surveillance included following the vehicles of straw purchasers."
Agents observed when straw purchasers took the weapons they bought to
stash houses or turned them over to third parties.

The congressional report also said that "Ciudad Juárez is considered
ground zero in the drug war. Control of the trafficking routes in
Juárez affords easy access to the United States."
The report said the Guzmán cartel, also called the Sinaloa cartel,
moved into Juárez in 2008 "in an attempt to wrest control of the
lucrative routes from the Juárez cartel," and that many of the Fast
and Furious weapons ended up in Guzmán's organization.
Jose Antonio "Jaguar" Torres Marrufo, Guzmán's enforcer in Juárez,
led an attack in 2010 on a drug rehabilitation center where he
suspected rivals were hiding out. His alleged hitmen lined up 18
people at the center and riddled them with bullets.
Marrufo's people are credited with brutal acts meant to intimidate
their enemies. "As an ominous threat to members of the rival Juárez
cartel, El Jaguar's men once skinned a rival cartel member's face and
stitched it onto a soccer ball," the report said.

"ATF leadership knew that Fast and Furious weapons were headed to the
Sinaloa cartel ... As one ATF agent in Mexico who understood what was
occurring observed, 'Chapo is arming for war.' "
"By spring of 2010, six months after Fast and Furious began and
intense weapons purchases by the Sinaloa cartel, El Jaguar's men had
won the battle with the Juárez cartel and took control of trafficking
routes through Ciudad Juárez."

Officials arrested Torres Marrufo earlier this year in Mexico.
Experts on both sides of the border disagree on which cartel has the
upper hand in Juárez, Guzmán's group or the one led by Vicente
"Viceroy" Carrillo Fuentes.
The war fought with automatic pistols, assault rifles and grenades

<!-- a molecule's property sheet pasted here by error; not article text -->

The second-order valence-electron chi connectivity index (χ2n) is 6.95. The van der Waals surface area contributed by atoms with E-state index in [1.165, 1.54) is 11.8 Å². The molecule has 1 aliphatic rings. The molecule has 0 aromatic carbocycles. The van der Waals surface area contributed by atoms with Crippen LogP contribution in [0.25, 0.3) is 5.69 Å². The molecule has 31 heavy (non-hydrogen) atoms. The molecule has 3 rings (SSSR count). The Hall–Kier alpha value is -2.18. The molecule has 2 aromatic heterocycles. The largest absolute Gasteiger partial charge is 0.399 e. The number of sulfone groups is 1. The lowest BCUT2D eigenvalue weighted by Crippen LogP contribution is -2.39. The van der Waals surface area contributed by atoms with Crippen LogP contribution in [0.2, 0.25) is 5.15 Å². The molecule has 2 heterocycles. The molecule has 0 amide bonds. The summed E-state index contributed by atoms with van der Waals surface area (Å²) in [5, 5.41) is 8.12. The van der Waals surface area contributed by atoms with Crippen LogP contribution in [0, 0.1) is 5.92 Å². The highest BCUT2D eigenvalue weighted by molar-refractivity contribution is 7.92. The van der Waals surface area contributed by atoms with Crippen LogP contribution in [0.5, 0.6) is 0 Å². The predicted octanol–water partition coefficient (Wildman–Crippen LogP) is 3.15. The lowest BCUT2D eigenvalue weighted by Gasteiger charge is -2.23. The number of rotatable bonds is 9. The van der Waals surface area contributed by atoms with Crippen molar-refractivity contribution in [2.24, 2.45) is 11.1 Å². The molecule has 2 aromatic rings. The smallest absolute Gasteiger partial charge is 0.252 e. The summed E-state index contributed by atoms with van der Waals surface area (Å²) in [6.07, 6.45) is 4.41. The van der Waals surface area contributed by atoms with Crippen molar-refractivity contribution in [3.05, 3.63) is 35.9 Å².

has left nearly 10,000 people dead, while authorities attribute most
of the slayings to drug violence.

The idea behind Operation Fast and Furious was to follow the weapons
purchased in the U.S. to identify and capture the person or people at
the top of the arms-smuggling organization.
Congressional investigators said the operation was flawed because the
ATF lost track of weapons once they crossed the border.
At least 2,000 Fast and Furious weapons were allowed to "walk" into
Mexico, and dozens of them have been found at crime scenes in Mexico
and the United States.
Whistle-blowers within the ATF exposed the operation, which officials
shut down after Border Patrol Agent Brian Terry was found murdered in
the Arizona desert.
Officials said Avila was the straw purchaser of a Fast and Furious-
connected weapon that was found near Terry's body.

El Paso gun expert Ramon Holguin said that he knows many gun owners
on the border and that all of them are responsible people who would
never willingly provide weapons to the drug cartels.
"Mexico should make it easier for its citizens to buy weapons through
legal channels," Holguin said.
"At least this way they can defend themselves against the bad guys.
In the U.S., we have the Second Amendment that guarantees us the
right to own weapons, and we should be vigilant that because of
issues like Fast and Furious that right is not taken away."

Diana Washington Valdez may be reached at dvaldez@elpasotimes.com;